• A completed Advanced Care Directive in writing
    • A plan for escalation of therapy with clearly defined limits
    • A clear plan of symptom control
  • Provide high-quality end of life care. This is characterised by:
    • Adequate pain and symptom management
    • Avoiding the inappropriate prolongation of dying
    • A sense of control over the process
    • Strengthening relationships with loved ones
    • Relieving the burden on loved ones
      (Singer et al, 1999)


Myburgh, John, et al. "End-of-life care in the intensive care unit: Report from the Task Force of World Federation of Societies of Intensive and Critical Care Medicine.Journal of critical care 34 (2016): 125-130.

Palda, Valerie A., et al. "“Futile” care: Do we provide it? Why? A semistructured, Canada-wide survey of intensive care unit doctors and nurses." Journal of critical care 20.3 (2005): 207-213.

Sibbald, Robert, James Downar, and Laura Hawryluck. "Perceptions of “futile care” among caregivers in intensive care units." Canadian Medical Association Journal 177.10 (2007): 1201-1208.

Danbury, C. M., and C. S. Waldmann. "Ethics and law in the intensive care unit." Best Practice & Research Clinical Anaesthesiology 20.4 (2006): 589-603.

Myburgh, John, et al. "End-of-life care in the intensive care unit: Report from the Task Force of World Federation of Societies of Intensive and Critical Care Medicine." Journal of critical care 34 (2016): 125-130.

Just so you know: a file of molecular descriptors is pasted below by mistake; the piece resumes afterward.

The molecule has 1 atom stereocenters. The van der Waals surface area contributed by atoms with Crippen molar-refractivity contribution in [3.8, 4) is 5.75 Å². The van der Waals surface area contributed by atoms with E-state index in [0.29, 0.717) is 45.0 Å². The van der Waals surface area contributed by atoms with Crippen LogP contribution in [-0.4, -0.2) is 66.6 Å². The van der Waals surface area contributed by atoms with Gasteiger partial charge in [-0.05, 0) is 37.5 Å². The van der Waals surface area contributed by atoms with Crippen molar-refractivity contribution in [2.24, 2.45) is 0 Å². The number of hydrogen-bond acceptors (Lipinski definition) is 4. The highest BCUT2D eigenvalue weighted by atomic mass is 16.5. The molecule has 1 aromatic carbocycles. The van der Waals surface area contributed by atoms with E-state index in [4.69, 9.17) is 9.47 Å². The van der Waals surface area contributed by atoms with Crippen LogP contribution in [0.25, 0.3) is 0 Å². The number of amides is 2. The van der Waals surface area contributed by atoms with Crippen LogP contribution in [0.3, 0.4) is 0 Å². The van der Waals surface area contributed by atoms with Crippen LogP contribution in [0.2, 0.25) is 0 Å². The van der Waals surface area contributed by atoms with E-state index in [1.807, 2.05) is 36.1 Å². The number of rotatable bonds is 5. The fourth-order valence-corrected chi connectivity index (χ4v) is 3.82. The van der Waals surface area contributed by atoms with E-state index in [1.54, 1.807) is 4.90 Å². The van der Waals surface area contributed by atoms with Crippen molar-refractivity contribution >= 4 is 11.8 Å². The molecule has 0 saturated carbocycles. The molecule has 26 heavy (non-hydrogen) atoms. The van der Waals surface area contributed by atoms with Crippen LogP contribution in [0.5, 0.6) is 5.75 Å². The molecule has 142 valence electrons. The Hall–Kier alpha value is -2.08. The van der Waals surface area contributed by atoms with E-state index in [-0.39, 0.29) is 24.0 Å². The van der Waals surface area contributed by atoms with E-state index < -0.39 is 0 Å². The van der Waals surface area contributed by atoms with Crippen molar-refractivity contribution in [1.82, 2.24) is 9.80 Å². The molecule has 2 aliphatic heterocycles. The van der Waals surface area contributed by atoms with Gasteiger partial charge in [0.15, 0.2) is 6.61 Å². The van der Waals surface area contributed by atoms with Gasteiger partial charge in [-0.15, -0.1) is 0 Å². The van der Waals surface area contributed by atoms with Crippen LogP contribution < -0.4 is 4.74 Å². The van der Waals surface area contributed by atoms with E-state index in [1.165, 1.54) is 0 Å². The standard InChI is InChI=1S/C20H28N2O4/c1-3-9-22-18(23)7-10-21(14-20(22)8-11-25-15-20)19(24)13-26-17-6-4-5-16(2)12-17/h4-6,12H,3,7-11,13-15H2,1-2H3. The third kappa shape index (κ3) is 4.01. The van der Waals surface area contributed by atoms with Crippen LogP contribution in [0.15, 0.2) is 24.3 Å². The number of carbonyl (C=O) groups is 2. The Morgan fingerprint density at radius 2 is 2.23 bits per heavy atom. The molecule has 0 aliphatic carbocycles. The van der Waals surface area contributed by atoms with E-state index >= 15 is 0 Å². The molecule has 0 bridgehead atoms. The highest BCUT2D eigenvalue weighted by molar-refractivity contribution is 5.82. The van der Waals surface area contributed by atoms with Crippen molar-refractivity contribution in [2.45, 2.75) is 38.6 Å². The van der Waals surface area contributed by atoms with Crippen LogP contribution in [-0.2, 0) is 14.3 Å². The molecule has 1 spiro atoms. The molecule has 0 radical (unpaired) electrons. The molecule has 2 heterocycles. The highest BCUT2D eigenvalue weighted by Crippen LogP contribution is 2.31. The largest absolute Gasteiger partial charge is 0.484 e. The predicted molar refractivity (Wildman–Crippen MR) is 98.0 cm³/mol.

Schneiderman, Lawrence J. "Defining medical futility and improving medical care." Journal of bioethical inquiry 8.2 (2011): 123.

Ardagh, Michael. "Futility has no utility in resuscitation medicine." Journal of medical ethics 26.5 (2000): 396-399.

Schneiderman, Lawrence J., Kathy Faber-Langendoen, and Nancy S. Jecker. "Beyond futility to an ethic of care." The American journal of medicine 96.2 (1994): 110-114.

Waisel, David B., and Robert D. Truog. "The cardiopulmonary resuscitation-not-indicated order: futility revisited." Annals of internal medicine 122.4 (1995): 304-308.

Corke, Charlie, William Silvester, and Rinaldo Bellomo. "Avoiding nosocomial dysthanasia and promoting eleothanasia." Critical Care and Resuscitation 12.4 (2010): 221.

Dickens, Bernard M., Joseph M. Boyle Jr, and Linda Ganzini. "Euthanasia and assisted suicide." The Cambridge textbook of bioethics (2008): 72.

Singer, Peter A., Douglas K. Martin, and Merrijoy Kelner. "Quality end-of-life care: patients' perspectives." Jama 281.2 (1999): 163-168.

CICM Document IC-14, "ANZICS Statement on withholding and withdrawing treatment"